Because Things Go So Wrong When You Don’t Have One – Adventures in Renovating (Part 1)

“Because things go so wrong when you don’t have one” was the answer.

The question? “In your opinion, why should someone planning to renovate their home hire an architect?”

Recently, I spoke to homeowner and (now) experienced home renovator, Heather. Heather and her family live in a standard colonial home in D.C., built in the early 1900s and they were starting to outgrow their space. The decision to move to a larger house or stay and renovate their current house was an easy one, given the family’s love of both their neighborhood and school.

Heather, both educated and super organized, decided she would save money by not hiring an architect and doing the overall project management work herself. “I can do it. I can totally do it!” was Heather’s philosophy. As the project got started and challenges began to arise, she quickly found that her excited willingness to tackle a large home renovation project was replaced by frustration.

The planned renovations were substantial. The garage would be knocked out, the basement would be dug out and the attic would be finished. A mudroom would be added, as would a second kitchen in the basement. The two bedroom, three bath house was to increase to seven bedrooms and five and a half baths. The house would double in size with the primary goals being to get her husband out of his “dungeon” (office in the basement) and move the kids downstairs to enjoy their own living space.

Throughout the project, Heather faced unanticipated challenges. Sharing her thoughts on several items, she stated:

  • Clear communication. Plain English was expected, but the contractor was often confusing to us.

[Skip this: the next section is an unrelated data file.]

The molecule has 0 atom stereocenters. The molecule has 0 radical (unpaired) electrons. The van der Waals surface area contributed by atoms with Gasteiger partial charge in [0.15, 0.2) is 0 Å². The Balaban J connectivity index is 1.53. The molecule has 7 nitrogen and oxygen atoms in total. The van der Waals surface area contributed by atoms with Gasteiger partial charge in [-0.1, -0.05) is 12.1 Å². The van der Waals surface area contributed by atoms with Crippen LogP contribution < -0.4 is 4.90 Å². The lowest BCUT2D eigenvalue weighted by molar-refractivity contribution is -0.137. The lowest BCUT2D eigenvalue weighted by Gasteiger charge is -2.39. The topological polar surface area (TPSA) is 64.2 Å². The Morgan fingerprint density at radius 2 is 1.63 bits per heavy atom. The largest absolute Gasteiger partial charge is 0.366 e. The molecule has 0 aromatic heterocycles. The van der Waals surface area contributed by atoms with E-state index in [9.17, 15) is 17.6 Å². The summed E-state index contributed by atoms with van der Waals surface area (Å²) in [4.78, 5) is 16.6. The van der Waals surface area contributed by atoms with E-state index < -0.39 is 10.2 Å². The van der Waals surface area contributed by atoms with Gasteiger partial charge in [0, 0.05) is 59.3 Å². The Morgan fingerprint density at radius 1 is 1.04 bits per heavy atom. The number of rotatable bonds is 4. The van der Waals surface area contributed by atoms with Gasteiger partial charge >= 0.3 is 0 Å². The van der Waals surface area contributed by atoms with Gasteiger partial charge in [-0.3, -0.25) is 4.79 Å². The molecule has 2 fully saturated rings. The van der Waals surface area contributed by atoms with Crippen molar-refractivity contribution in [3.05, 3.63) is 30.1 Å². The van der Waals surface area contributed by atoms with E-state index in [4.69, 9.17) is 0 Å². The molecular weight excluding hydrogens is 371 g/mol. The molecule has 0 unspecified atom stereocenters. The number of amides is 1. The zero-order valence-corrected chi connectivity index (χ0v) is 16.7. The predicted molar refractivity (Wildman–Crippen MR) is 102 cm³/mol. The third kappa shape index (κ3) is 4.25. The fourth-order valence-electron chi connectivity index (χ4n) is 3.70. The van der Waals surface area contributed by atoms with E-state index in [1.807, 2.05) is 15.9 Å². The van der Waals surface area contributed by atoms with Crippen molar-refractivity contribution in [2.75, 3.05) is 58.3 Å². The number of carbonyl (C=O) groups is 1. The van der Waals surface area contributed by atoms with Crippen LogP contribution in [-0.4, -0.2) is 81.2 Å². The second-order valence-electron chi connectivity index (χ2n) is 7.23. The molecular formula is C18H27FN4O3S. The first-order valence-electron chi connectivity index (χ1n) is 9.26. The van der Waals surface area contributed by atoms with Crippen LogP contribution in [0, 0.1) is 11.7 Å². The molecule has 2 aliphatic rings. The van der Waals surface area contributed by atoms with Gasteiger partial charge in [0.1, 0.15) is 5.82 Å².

• Visualization. It’s hard to visualize an entire room while looking at an open ceiling.
  • Unknowns. We just didn’t know or understand why there was a need for certain things.
  • No one asked. We weren’t asked to be involved with things like outlet placement (i.e., How big is the bed going to be?)
  • Lack of planning. Wouldn’t the contractor point out what was needed for appropriate lighting in the bathroom?
  • Inconsistencies. The contractor’s small team lost key members and work was stopped unexpectedly and often.
  • Rushed work. Because the workers wanted to finish quickly, they were sloppy. At one point we noticed workers using bathroom floor tiles instead of shower tiles to complete the top two rows in the shower. Why? Because they didn’t want to take the time to go get additional matching tiles from storage.
  • Lack of options. No guidance was given for cost-effective options. We were not given floor options and the final product was not the quality we were hoping for.
  • Assumptions. Painting color choices were not explained well. We picked too many colors and were then told there was a limit. In addition, paint needed in existing rooms affected by the renovation work was ignored.
  • Poor workmanship. Even simple jobs had issues such as granite being laid incorrectly in the kitchen around the sink and the stove and doors being cut both short and uneven.
  • No approvals. There were no sign offs offered before moving on to the next step.

And these were just the “small” issues.

One of the biggest challenges for Heather was her attempt to stay ahead of the project. “You think you can research the next part, but things move ‘funny’ and it’s hard to know what will happen next.” An architect could have made all the difference.